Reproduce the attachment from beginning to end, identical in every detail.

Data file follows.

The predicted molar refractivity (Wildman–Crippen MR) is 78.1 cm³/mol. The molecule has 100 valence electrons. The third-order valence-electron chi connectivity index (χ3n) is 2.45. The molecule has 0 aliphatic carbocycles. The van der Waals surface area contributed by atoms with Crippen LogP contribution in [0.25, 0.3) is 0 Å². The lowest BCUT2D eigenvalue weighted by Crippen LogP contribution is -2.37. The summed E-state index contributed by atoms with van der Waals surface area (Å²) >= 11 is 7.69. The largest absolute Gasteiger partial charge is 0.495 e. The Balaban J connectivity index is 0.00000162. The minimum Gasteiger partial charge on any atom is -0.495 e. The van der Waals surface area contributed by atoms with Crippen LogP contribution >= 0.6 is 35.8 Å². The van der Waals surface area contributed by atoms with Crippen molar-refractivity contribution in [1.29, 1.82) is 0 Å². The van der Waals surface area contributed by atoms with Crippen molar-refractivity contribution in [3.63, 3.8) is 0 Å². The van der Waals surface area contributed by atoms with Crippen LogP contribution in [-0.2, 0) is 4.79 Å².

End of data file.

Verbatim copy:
The predicted molar refractivity (Wildman–Crippen MR) is 78.1 cm³/mol. The molecule has 100 valence electrons. The third-order valence-electron chi connectivity index (χ3n) is 2.45. The molecule has 0 aliphatic carbocycles. The van der Waals surface area contributed by atoms with Crippen LogP contribution in [0.25, 0.3) is 0 Å². The lowest BCUT2D eigenvalue weighted by Crippen LogP contribution is -2.37. The summed E-state index contributed by atoms with van der Waals surface area (Å²) >= 11 is 7.69. The largest absolute Gasteiger partial charge is 0.495 e. The Balaban J connectivity index is 0.00000162. The minimum Gasteiger partial charge on any atom is -0.495 e. The van der Waals surface area contributed by atoms with Crippen LogP contribution >= 0.6 is 35.8 Å². The van der Waals surface area contributed by atoms with Crippen molar-refractivity contribution in [1.29, 1.82) is 0 Å². The van der Waals surface area contributed by atoms with Crippen molar-refractivity contribution in [3.63, 3.8) is 0 Å². The van der Waals surface area contributed by atoms with Crippen LogP contribution in [-0.2, 0) is 4.79 Å².